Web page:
A new wearable device to wirelessly monitor patients’ vital signs is being trialled on bowel surgery patients, in a joint collaboration between the HTC, St James’s Hospital and UK company Sensium Healthcare.
The project has captured the attention of George Freeman MP, the Minister for Life Sciences, who commented: “This latest trial has the potential to bring huge benefits to patients and staff and highlights why the NHS is the ideal place to test new digital technologies. We are committed to supporting new medical innovations which is why we invest £1 billion a year in the National Institute for Health Research, helping to introduce the latest innovations into the healthcare system as quickly as possible.”
The lightweight patch, called SensiumVitals®, measures a patient’s heart rate, respiration and temperature – sharing data with clinicians through hospital IT systems. Monitoring vital signs every two minutes, the system highlights any significant changes, enabling clinicians to act immediately.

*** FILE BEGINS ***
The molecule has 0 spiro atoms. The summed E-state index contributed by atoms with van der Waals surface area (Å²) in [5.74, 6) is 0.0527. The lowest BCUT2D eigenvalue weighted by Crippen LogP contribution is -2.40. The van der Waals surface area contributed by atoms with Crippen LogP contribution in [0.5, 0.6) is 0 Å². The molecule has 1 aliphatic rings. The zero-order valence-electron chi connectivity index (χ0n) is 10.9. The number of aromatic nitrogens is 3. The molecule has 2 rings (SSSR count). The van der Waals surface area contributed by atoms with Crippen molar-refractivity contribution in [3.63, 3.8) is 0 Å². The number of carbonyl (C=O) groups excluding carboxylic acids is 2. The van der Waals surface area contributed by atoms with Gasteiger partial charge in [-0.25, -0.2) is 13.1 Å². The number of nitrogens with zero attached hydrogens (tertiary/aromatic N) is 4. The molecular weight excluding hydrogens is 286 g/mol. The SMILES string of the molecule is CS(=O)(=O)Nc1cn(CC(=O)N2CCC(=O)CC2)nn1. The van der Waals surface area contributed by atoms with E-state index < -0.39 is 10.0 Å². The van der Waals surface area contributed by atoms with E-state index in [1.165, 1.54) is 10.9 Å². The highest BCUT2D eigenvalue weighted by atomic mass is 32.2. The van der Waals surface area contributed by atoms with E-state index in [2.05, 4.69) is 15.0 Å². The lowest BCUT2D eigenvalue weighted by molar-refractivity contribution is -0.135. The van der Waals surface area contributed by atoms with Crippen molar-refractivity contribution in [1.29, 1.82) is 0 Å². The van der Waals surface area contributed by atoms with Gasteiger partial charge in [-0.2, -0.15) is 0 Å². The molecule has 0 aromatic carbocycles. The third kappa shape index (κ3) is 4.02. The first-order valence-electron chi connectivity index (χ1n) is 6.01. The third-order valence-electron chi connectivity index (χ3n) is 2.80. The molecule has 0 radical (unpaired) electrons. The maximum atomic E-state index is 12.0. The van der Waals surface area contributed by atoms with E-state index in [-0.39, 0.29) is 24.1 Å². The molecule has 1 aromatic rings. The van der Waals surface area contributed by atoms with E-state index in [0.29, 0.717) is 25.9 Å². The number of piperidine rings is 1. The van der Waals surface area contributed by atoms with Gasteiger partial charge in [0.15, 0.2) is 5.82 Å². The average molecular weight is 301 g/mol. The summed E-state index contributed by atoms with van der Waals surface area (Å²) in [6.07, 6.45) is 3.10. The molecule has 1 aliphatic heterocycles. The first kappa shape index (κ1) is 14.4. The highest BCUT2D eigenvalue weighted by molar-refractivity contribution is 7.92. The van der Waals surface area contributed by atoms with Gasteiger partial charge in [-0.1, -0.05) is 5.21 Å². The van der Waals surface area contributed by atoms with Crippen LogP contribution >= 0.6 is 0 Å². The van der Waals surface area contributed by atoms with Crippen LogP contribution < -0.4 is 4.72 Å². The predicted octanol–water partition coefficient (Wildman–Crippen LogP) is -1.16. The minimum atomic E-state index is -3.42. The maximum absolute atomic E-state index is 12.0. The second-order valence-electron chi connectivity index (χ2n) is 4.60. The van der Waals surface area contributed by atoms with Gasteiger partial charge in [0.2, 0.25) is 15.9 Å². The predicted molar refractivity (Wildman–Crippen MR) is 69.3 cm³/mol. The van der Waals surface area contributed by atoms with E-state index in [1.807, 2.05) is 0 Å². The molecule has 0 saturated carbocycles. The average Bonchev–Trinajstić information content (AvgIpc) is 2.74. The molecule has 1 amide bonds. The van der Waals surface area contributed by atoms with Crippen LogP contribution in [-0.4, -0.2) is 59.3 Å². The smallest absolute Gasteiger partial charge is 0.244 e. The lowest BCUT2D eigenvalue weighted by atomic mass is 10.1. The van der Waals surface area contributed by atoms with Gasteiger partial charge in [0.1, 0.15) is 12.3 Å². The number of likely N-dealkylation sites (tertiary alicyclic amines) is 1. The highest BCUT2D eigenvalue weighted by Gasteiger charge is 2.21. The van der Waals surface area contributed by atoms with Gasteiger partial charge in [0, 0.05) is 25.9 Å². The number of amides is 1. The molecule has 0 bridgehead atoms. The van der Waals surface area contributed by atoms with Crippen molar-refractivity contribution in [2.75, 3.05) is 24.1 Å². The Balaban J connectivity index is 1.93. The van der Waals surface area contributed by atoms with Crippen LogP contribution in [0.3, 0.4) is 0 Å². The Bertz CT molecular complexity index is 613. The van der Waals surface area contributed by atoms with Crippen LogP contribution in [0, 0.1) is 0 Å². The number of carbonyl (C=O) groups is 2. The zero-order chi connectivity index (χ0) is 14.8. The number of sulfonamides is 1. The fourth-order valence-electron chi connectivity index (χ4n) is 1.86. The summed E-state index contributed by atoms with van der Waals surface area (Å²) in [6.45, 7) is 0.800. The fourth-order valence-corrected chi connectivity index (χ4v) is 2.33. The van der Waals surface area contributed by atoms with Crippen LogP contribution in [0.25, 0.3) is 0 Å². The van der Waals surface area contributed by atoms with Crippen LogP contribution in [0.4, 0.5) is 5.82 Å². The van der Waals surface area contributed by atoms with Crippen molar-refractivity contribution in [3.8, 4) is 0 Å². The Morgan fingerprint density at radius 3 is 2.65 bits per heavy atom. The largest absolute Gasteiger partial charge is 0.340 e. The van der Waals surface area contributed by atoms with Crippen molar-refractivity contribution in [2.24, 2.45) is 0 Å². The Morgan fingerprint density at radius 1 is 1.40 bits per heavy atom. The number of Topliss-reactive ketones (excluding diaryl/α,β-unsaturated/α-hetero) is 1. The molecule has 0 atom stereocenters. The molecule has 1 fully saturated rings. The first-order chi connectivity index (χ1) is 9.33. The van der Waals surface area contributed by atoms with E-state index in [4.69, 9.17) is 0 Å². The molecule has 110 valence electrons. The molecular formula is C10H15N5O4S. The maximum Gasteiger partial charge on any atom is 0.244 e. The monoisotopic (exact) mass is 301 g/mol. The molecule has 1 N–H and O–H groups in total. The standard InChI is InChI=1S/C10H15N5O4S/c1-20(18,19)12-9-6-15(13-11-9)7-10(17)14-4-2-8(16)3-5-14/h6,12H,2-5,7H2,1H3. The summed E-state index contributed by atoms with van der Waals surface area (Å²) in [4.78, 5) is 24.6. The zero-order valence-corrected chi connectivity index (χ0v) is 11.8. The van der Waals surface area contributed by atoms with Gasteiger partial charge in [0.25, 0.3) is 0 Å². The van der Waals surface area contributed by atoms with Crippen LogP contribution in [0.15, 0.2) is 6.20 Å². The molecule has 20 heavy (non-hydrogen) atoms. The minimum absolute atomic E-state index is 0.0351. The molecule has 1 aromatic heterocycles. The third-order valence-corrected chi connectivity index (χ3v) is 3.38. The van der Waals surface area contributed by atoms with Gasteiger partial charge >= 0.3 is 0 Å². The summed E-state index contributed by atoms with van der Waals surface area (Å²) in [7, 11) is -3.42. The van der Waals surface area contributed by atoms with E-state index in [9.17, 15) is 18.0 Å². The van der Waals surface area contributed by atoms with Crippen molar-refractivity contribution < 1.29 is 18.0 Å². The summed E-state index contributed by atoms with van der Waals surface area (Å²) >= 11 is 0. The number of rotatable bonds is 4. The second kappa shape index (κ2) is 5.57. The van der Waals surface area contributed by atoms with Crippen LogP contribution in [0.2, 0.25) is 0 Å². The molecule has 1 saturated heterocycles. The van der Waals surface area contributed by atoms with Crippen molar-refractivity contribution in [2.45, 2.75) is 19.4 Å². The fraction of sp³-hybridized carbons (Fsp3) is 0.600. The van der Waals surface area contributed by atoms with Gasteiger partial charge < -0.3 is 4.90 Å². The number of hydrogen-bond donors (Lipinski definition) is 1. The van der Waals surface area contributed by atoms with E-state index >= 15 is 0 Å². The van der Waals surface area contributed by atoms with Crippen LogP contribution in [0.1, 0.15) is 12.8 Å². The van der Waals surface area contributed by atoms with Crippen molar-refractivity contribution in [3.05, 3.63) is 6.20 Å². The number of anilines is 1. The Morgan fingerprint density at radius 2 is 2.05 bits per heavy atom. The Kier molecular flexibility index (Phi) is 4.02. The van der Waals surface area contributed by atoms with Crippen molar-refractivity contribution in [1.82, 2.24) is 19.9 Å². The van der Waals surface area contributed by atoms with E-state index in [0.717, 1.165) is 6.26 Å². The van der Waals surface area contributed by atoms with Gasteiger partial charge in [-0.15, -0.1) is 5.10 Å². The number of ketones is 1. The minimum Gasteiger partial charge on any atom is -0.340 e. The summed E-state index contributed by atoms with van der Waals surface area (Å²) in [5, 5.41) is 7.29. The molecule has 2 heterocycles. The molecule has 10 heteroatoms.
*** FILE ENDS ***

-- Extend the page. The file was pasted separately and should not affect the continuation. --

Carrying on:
The trial, led by HTC Clinical Director, Professor David Jayne, began in July this year and will involve approximately 100 patients. It is expected to last six months, and if successful, could see the technology trialled in larger studies across the NHS.
Professor Jayne said: “Post-surgery, patients’ health can deteriorate rapidly. In these circumstances, it is important that clinicians are able to intervene as quickly as possible. During the evaluation, the system will be compared with standard hospital monitoring to determine if it allows earlier detection of post-operative complications.”
The trial launch was covered widely in the media, including the Daily Telegraph